In many traditional planning processes the management compete to get the best people for their teams, or in a more agile world the best teams to work on their Features. This mindset leads to people coveting particular teams and once they get hold of them behaving selfishly about the contributions that the teams will make to the greater team-of-teams. To the extent that it can de-rail the train.

For example: Rather than allowing the teams to select the Features dynamically from a prioritized backlog the ‘leaders’ want to allocate them to teams, and once the teams have been identified control them, feeding them more and more of their own Features. Not anyone else just their own. Even if their Features are not as beneficial to the business as other people’s.

This behavior can also manifest itself through-out the team-of-teams as velocity envy – a sin that can lead to story point inflation, selfish behavior between the teams, and a focus on velocity to the detriment of value.

And now a special bonus sin. The waterfall mindset can be so pervasive and hard to shift that we need an extra sin.

The Original Sin: The Pre-Allocation of Features

Originally the seventh sin was going to be “Pre-Allocating Features to Teams” but on reflection it became clear that 1) this wasn’t really a sin related to Feature preparation and 2) it was just the ultimate manifestation of the other seven sins. It is, to say the least, a product of pride, greed, gluttony, lust and sloth if not envy and wrath (fear the wrath of the disenfranchised project manager for they will allocate you Features with fixed scope and fixed estimates preventing you from being a true agile team).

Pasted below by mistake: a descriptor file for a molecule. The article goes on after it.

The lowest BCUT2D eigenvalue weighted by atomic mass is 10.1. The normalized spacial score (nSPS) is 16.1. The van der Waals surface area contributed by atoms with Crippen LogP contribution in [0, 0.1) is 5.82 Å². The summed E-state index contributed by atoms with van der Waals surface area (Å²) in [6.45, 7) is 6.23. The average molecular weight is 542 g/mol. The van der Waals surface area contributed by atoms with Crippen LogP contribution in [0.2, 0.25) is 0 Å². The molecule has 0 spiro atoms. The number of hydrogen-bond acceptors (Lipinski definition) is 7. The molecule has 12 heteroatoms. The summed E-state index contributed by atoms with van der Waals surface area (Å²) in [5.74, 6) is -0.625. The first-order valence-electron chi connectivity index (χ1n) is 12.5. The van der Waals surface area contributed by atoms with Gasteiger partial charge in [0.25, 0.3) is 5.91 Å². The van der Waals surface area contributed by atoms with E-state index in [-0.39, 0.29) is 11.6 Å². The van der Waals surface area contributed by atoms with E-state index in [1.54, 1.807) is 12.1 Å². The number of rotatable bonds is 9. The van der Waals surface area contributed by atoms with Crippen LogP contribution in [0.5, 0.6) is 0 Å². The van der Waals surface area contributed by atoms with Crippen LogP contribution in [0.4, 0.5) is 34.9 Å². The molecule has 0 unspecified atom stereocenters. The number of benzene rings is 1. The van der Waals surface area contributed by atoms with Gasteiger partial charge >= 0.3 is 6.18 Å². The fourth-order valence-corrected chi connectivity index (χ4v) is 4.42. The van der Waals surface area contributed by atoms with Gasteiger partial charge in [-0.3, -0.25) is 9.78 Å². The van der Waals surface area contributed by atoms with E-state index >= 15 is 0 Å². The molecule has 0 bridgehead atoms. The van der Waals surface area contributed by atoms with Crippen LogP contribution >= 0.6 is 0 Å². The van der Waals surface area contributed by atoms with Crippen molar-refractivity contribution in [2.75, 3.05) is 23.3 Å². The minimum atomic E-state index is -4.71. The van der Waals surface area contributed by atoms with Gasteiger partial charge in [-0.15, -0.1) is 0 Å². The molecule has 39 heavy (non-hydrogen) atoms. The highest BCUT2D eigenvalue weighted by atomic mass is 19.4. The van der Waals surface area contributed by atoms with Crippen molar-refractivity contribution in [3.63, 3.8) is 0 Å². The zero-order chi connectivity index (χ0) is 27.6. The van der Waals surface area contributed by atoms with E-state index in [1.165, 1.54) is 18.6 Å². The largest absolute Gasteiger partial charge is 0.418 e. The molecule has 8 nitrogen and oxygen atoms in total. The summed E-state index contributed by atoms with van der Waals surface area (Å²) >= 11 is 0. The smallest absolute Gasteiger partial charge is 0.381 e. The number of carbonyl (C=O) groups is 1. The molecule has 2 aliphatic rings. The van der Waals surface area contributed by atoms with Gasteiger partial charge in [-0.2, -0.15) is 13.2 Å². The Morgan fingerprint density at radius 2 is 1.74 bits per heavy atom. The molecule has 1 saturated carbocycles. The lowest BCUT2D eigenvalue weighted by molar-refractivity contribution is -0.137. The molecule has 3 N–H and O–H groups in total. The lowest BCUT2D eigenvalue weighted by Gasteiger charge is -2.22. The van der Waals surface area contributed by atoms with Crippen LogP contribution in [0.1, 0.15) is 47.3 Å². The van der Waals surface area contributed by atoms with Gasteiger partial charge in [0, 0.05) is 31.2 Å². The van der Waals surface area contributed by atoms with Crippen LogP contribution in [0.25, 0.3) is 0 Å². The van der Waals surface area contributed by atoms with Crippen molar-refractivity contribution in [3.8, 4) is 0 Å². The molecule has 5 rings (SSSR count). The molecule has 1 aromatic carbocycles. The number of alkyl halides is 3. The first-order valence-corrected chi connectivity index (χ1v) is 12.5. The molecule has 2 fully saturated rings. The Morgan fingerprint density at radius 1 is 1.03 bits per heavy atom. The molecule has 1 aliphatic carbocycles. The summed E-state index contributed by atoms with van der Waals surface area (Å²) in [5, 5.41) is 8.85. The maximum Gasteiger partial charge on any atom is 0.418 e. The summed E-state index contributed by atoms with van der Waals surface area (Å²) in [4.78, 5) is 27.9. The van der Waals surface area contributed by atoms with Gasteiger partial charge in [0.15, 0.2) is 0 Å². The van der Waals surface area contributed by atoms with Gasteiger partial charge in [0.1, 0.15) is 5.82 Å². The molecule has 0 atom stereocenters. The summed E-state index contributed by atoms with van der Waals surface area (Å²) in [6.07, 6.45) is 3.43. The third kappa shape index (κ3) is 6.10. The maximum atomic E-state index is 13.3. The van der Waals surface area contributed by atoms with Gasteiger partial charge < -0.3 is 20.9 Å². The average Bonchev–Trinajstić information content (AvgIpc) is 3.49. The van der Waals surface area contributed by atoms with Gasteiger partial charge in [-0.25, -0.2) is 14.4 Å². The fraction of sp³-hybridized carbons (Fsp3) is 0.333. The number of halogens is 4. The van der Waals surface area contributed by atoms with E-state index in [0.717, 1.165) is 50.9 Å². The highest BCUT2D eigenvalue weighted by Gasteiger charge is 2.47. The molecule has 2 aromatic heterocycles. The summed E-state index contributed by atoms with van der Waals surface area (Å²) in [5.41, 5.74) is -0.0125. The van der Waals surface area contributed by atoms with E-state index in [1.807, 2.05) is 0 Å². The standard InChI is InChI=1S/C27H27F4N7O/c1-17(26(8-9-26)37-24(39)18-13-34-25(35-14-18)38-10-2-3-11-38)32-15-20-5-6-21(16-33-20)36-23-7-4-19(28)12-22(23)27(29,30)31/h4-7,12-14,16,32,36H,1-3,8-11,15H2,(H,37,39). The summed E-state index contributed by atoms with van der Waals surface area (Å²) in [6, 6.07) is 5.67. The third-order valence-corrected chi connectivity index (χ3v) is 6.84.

This recidivist behavior has many roots including:

  • Trying to reduce the length of time spent planning – it doesn’t unless you don’t involve the teams in the pre-planning work and then not really agile any more
  • Trying to reduce the risk that the teams will do the wrong things – it doesn’t it just concentrates the decision making leading to greater risk of producing a plan no-one believes in or is prepared to commit to.

It can also result in teams being overloaded and the team-of-teams not getting to deliver the most important Features as they were allocated to the wrong teams.

  • Trying to define all the Stories up front (see Pride above) and wanting to get the team involved in the discovery of the Stories.
  • Trying to cover for skills and knowledge gaps (ah the sin of pride that gets us to think that we know best) in the Product Owner community or the teams themselves.

Ultimately it involves falling prey to the other seven deadly sins. This is what makes them so deadly, their inherent selfishness and implied superiority ultimately leads teams back into waterfall behavior.

Taken together these sins can derail the whole PI planning process, demoralize the teams, and compromise the whole move to agility. They are all symptoms of hanging onto a waterfall mindset – teams will never realize the full benefits of adopting a lean and agile approach, or even become lean and agile, if they waterfall their features.

But it’s not all doom and gloom. In the final two blogs in this short series we will look at some practical things that can be done to prepare the Features prior to the PI planning event. In the mean time just say no to waterfalling your Features and stay agile!